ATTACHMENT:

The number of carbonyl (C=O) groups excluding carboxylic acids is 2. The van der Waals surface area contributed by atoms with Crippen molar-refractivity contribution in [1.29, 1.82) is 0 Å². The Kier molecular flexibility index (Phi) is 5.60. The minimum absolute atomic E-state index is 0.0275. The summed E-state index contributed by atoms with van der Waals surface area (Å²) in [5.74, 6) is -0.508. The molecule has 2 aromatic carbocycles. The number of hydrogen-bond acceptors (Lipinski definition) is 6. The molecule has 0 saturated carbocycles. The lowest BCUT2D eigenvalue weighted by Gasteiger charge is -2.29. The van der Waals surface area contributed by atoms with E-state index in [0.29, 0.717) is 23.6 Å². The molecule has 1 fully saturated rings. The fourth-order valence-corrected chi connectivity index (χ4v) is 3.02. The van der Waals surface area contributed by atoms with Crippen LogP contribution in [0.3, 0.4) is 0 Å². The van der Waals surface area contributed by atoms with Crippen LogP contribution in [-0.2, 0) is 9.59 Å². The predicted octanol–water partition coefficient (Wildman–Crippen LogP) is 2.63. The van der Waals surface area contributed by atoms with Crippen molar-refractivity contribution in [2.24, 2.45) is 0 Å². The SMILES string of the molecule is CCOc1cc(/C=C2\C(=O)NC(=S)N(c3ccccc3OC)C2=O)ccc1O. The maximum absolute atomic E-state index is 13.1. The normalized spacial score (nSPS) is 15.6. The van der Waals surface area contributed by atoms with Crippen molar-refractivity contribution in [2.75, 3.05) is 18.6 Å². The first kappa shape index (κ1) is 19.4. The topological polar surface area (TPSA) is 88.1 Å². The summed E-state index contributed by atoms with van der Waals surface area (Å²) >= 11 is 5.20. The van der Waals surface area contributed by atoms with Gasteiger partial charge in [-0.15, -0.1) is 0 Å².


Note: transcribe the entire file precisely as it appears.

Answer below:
The number of carbonyl (C=O) groups excluding carboxylic acids is 2. The van der Waals surface area contributed by atoms with Crippen molar-refractivity contribution in [1.29, 1.82) is 0 Å². The Kier molecular flexibility index (Phi) is 5.60. The minimum absolute atomic E-state index is 0.0275. The summed E-state index contributed by atoms with van der Waals surface area (Å²) in [5.74, 6) is -0.508. The molecule has 2 aromatic carbocycles. The number of hydrogen-bond acceptors (Lipinski definition) is 6. The molecule has 0 saturated carbocycles. The lowest BCUT2D eigenvalue weighted by Gasteiger charge is -2.29. The van der Waals surface area contributed by atoms with E-state index in [0.29, 0.717) is 23.6 Å². The molecule has 1 fully saturated rings. The fourth-order valence-corrected chi connectivity index (χ4v) is 3.02. The van der Waals surface area contributed by atoms with Crippen LogP contribution in [0.3, 0.4) is 0 Å². The van der Waals surface area contributed by atoms with Crippen LogP contribution in [-0.2, 0) is 9.59 Å². The predicted octanol–water partition coefficient (Wildman–Crippen LogP) is 2.63. The van der Waals surface area contributed by atoms with Crippen molar-refractivity contribution in [2.24, 2.45) is 0 Å². The SMILES string of the molecule is CCOc1cc(/C=C2\C(=O)NC(=S)N(c3ccccc3OC)C2=O)ccc1O. The maximum absolute atomic E-state index is 13.1. The normalized spacial score (nSPS) is 15.6. The van der Waals surface area contributed by atoms with Crippen molar-refractivity contribution in [2.75, 3.05) is 18.6 Å². The first kappa shape index (κ1) is 19.4. The topological polar surface area (TPSA) is 88.1 Å². The summed E-state index contributed by atoms with van der Waals surface area (Å²) >= 11 is 5.20. The van der Waals surface area contributed by atoms with Gasteiger partial charge in [-0.15, -0.1) is 0 Å².